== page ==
Social Determinants and Heat Shock Protein-70 Among African American and Non-Hispanic White Women With Atherosclerosis: A Pilot Study Journal Article


Authors: Saban, K. L.; Hoppensteadt, D; Bryant, F. B.; DeVon, H. A.
Article Title: Social Determinants and Heat Shock Protein-70 Among African American and Non-Hispanic White Women With Atherosclerosis: A Pilot Study
Abstract: African American (AA) women are nearly twice as likely as non-Hispanic White (NHW) women to develop atherosclerosis associated with cardiovascular disease. Compelling evidence demonstrates that stress-related biomarkers, such as heat shock protein-70 (HSP70), are associated with increased atherosclerosis risk. Yet little is known about how social factors such as perceived discrimination, subjective social status, and socioeconomic status contribute to the levels of these biomarkers in women with atherosclerosis. The aims of this pilot study were to (1) describe perceived everyday discrimination, subjective social status, perceived stress, and HSP70 level in AA and NHW women diagnosed with coronary or carotid artery disease requiring intervention and (2) determine the extent to which perceived discrimination, subjective social status, and perceived stress are associated with HSP70 level, controlling for age, education, and race. The sample for this cross-sectional, descriptive pilot study consisted of 10 AA and 21 NHW women admitted to the hospital for elective percutaneous cardiac intervention or carotid endarterectomy. Participants completed questionnaires measuring psychosocial variables and provided blood samples for analysis of HSP70. Race, age, education, perceived stress, perceived discrimination, and subjective social status significantly (p = .022) explained 34% of the variance in HSP70 levels. However, only subjective social status (p = .031) and AA race (p = .031) were significant independent predictors of HSP70 levels, with lower subjective social status and AA race associated with higher HSP70. Although larger studies are needed to confirm these results, findings imply that race and subjective social status may play an important role in predicting stress biomarker levels.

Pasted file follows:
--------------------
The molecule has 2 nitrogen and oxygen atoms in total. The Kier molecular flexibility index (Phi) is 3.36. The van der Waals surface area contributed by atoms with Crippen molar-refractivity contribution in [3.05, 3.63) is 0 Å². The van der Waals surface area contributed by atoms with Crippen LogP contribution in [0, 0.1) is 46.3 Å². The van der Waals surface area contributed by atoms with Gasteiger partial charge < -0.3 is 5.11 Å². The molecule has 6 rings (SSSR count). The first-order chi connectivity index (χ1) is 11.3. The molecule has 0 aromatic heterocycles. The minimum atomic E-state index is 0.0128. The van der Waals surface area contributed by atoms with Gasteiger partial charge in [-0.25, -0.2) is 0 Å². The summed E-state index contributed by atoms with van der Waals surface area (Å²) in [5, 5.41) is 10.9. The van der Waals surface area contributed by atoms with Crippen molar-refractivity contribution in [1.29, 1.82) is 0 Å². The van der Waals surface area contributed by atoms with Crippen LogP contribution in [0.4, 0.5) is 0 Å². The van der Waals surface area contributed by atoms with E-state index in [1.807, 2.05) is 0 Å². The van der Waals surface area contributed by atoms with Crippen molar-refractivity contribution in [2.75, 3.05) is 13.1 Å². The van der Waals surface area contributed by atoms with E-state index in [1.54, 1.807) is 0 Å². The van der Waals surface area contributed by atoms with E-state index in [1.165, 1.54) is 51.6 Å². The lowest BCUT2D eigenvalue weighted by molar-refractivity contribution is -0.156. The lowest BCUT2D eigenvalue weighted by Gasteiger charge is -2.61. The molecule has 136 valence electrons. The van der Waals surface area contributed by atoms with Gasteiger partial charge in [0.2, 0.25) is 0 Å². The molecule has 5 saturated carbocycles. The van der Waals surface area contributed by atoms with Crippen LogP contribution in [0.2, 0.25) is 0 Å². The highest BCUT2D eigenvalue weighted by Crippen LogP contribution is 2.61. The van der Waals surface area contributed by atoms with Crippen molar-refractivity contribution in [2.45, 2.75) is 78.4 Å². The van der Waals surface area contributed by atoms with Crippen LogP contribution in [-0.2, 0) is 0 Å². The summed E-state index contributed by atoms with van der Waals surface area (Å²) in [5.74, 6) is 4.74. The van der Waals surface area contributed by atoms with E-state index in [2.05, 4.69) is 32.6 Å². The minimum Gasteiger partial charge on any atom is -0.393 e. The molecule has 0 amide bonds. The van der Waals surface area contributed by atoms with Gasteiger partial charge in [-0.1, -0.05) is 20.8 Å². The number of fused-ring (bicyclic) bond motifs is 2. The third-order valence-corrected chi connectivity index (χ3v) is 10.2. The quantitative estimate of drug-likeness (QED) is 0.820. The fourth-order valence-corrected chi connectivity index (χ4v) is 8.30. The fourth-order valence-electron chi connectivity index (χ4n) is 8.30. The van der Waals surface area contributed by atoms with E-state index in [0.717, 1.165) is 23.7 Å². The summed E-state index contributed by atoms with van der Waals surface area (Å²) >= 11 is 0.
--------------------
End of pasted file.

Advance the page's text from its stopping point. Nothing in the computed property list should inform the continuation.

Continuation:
Keywords: cardiovascular disease; African Americans; discrimination; health status disparities; heat shock protein-70; subjective social status
Journal Title: Biological research for nursing
Volume: 16
Issue: 3
ISSN: 1552-4175; 1099-8004
Publisher: Unknown  
Date Published: 2013
Start Page: 258
End Page: 265
Language: ENG
DOI/URL:
Notes: CI: (c) The Author(s) 2013; JID: 9815758; OTO: NOTNLM; 2013/06/07 [aheadofprint]; ppublish